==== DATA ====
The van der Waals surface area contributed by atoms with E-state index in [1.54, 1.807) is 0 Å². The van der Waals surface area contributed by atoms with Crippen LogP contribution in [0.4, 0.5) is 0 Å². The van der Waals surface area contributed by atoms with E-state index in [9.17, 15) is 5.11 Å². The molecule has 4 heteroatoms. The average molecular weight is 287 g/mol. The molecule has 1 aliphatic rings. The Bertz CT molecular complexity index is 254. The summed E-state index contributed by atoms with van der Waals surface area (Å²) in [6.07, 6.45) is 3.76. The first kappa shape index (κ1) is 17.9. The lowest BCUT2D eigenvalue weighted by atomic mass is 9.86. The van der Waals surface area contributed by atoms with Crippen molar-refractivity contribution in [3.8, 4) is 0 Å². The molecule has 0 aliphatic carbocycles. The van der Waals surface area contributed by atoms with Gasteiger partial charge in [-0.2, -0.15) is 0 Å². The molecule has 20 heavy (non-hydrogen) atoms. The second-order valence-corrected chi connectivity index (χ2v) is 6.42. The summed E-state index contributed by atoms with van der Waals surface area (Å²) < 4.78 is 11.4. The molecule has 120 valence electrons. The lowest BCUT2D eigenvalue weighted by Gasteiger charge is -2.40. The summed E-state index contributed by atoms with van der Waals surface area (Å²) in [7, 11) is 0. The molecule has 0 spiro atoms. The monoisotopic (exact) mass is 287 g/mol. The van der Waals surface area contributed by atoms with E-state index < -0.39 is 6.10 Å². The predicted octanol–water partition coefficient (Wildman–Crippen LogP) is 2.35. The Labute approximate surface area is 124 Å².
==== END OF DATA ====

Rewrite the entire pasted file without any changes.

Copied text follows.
The van der Waals surface area contributed by atoms with E-state index in [1.54, 1.807) is 0 Å². The van der Waals surface area contributed by atoms with Crippen LogP contribution in [0.4, 0.5) is 0 Å². The van der Waals surface area contributed by atoms with E-state index in [9.17, 15) is 5.11 Å². The molecule has 4 heteroatoms. The average molecular weight is 287 g/mol. The molecule has 1 aliphatic rings. The Bertz CT molecular complexity index is 254. The summed E-state index contributed by atoms with van der Waals surface area (Å²) in [6.07, 6.45) is 3.76. The first kappa shape index (κ1) is 17.9. The lowest BCUT2D eigenvalue weighted by atomic mass is 9.86. The van der Waals surface area contributed by atoms with Crippen molar-refractivity contribution in [3.8, 4) is 0 Å². The molecule has 0 aliphatic carbocycles. The van der Waals surface area contributed by atoms with Gasteiger partial charge in [-0.2, -0.15) is 0 Å². The molecule has 20 heavy (non-hydrogen) atoms. The second-order valence-corrected chi connectivity index (χ2v) is 6.42. The summed E-state index contributed by atoms with van der Waals surface area (Å²) < 4.78 is 11.4. The molecule has 120 valence electrons. The lowest BCUT2D eigenvalue weighted by Gasteiger charge is -2.40. The summed E-state index contributed by atoms with van der Waals surface area (Å²) in [7, 11) is 0. The molecule has 0 spiro atoms. The monoisotopic (exact) mass is 287 g/mol. The van der Waals surface area contributed by atoms with E-state index < -0.39 is 6.10 Å². The predicted octanol–water partition coefficient (Wildman–Crippen LogP) is 2.35. The Labute approximate surface area is 124 Å².